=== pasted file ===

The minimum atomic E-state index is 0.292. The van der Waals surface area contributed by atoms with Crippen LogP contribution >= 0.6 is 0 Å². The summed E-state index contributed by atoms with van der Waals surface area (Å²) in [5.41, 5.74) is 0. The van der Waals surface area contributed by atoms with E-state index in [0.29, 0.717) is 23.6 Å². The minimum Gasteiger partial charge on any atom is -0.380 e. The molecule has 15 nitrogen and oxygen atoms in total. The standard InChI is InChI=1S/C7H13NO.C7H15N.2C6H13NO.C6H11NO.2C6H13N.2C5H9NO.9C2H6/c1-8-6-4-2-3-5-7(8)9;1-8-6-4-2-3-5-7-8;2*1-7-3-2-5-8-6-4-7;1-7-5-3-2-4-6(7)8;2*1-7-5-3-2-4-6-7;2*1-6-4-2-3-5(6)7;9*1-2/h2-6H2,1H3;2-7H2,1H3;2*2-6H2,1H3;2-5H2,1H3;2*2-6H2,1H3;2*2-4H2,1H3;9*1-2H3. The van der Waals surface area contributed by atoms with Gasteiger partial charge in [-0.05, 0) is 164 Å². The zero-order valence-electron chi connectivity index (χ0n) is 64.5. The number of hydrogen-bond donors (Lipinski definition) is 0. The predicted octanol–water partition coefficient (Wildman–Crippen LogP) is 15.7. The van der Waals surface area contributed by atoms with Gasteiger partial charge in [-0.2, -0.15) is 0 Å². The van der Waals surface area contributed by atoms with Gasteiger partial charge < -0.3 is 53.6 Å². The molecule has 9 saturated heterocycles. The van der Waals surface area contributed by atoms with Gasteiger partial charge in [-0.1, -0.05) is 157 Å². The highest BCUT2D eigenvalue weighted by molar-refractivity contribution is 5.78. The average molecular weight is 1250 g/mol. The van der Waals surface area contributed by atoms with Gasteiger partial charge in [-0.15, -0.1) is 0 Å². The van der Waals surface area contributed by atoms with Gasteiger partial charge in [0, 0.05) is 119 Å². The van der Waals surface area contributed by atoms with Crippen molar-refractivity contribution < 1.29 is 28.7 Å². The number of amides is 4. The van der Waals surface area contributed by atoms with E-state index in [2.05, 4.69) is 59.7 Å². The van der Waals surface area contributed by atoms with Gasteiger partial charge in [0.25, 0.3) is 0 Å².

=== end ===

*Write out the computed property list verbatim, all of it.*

The minimum atomic E-state index is 0.292. The van der Waals surface area contributed by atoms with Crippen LogP contribution >= 0.6 is 0 Å². The summed E-state index contributed by atoms with van der Waals surface area (Å²) in [5.41, 5.74) is 0. The van der Waals surface area contributed by atoms with E-state index in [0.29, 0.717) is 23.6 Å². The minimum Gasteiger partial charge on any atom is -0.380 e. The molecule has 15 nitrogen and oxygen atoms in total. The standard InChI is InChI=1S/C7H13NO.C7H15N.2C6H13NO.C6H11NO.2C6H13N.2C5H9NO.9C2H6/c1-8-6-4-2-3-5-7(8)9;1-8-6-4-2-3-5-7-8;2*1-7-3-2-5-8-6-4-7;1-7-5-3-2-4-6(7)8;2*1-7-5-3-2-4-6-7;2*1-6-4-2-3-5(6)7;9*1-2/h2-6H2,1H3;2-7H2,1H3;2*2-6H2,1H3;2-5H2,1H3;2*2-6H2,1H3;2*2-4H2,1H3;9*1-2H3. The van der Waals surface area contributed by atoms with Gasteiger partial charge in [-0.05, 0) is 164 Å². The zero-order valence-electron chi connectivity index (χ0n) is 64.5. The number of hydrogen-bond donors (Lipinski definition) is 0. The predicted octanol–water partition coefficient (Wildman–Crippen LogP) is 15.7. The van der Waals surface area contributed by atoms with Gasteiger partial charge in [-0.2, -0.15) is 0 Å². The van der Waals surface area contributed by atoms with Gasteiger partial charge < -0.3 is 53.6 Å². The molecule has 9 saturated heterocycles. The van der Waals surface area contributed by atoms with Gasteiger partial charge in [-0.1, -0.05) is 157 Å². The highest BCUT2D eigenvalue weighted by molar-refractivity contribution is 5.78. The average molecular weight is 1250 g/mol. The van der Waals surface area contributed by atoms with Gasteiger partial charge in [-0.15, -0.1) is 0 Å². The van der Waals surface area contributed by atoms with Gasteiger partial charge in [0, 0.05) is 119 Å². The van der Waals surface area contributed by atoms with Crippen molar-refractivity contribution < 1.29 is 28.7 Å². The number of amides is 4. The van der Waals surface area contributed by atoms with E-state index in [2.05, 4.69) is 59.7 Å². The van der Waals surface area contributed by atoms with Gasteiger partial charge in [0.25, 0.3) is 0 Å².